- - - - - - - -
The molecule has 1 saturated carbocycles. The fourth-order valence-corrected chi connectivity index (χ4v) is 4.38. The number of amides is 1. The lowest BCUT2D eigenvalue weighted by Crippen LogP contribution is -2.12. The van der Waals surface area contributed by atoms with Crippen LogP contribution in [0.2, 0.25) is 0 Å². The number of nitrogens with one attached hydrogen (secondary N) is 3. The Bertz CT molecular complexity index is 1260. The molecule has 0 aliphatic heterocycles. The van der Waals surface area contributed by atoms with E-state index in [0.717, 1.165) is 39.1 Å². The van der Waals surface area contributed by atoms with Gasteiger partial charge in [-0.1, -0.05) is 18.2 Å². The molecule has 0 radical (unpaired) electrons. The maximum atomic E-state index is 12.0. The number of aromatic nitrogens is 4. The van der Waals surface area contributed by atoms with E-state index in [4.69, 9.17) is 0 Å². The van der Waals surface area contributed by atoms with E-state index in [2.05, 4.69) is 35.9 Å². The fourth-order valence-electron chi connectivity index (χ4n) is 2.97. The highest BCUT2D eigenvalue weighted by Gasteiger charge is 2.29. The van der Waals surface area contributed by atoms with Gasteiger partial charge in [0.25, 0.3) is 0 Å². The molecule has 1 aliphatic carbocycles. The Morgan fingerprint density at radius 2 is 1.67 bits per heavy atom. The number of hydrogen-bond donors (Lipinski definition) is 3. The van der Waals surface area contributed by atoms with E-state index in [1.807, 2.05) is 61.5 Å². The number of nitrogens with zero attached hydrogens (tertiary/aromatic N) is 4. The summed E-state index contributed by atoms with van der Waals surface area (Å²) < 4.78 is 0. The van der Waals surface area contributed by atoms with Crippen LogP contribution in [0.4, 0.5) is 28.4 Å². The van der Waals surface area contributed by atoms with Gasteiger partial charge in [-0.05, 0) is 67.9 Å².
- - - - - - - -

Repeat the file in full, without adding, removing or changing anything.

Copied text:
The molecule has 1 saturated carbocycles. The fourth-order valence-corrected chi connectivity index (χ4v) is 4.38. The number of amides is 1. The lowest BCUT2D eigenvalue weighted by Crippen LogP contribution is -2.12. The van der Waals surface area contributed by atoms with Crippen LogP contribution in [0.2, 0.25) is 0 Å². The number of nitrogens with one attached hydrogen (secondary N) is 3. The Bertz CT molecular complexity index is 1260. The molecule has 0 aliphatic heterocycles. The van der Waals surface area contributed by atoms with E-state index in [0.717, 1.165) is 39.1 Å². The van der Waals surface area contributed by atoms with Gasteiger partial charge in [-0.1, -0.05) is 18.2 Å². The molecule has 0 radical (unpaired) electrons. The maximum atomic E-state index is 12.0. The number of aromatic nitrogens is 4. The van der Waals surface area contributed by atoms with E-state index in [4.69, 9.17) is 0 Å². The van der Waals surface area contributed by atoms with E-state index in [2.05, 4.69) is 35.9 Å². The fourth-order valence-electron chi connectivity index (χ4n) is 2.97. The highest BCUT2D eigenvalue weighted by Gasteiger charge is 2.29. The van der Waals surface area contributed by atoms with Gasteiger partial charge in [0.25, 0.3) is 0 Å². The molecule has 1 aliphatic carbocycles. The Morgan fingerprint density at radius 2 is 1.67 bits per heavy atom. The number of hydrogen-bond donors (Lipinski definition) is 3. The van der Waals surface area contributed by atoms with E-state index in [1.807, 2.05) is 61.5 Å². The number of nitrogens with zero attached hydrogens (tertiary/aromatic N) is 4. The summed E-state index contributed by atoms with van der Waals surface area (Å²) < 4.78 is 0. The van der Waals surface area contributed by atoms with Crippen LogP contribution in [0.4, 0.5) is 28.4 Å². The van der Waals surface area contributed by atoms with Gasteiger partial charge in [-0.05, 0) is 67.9 Å².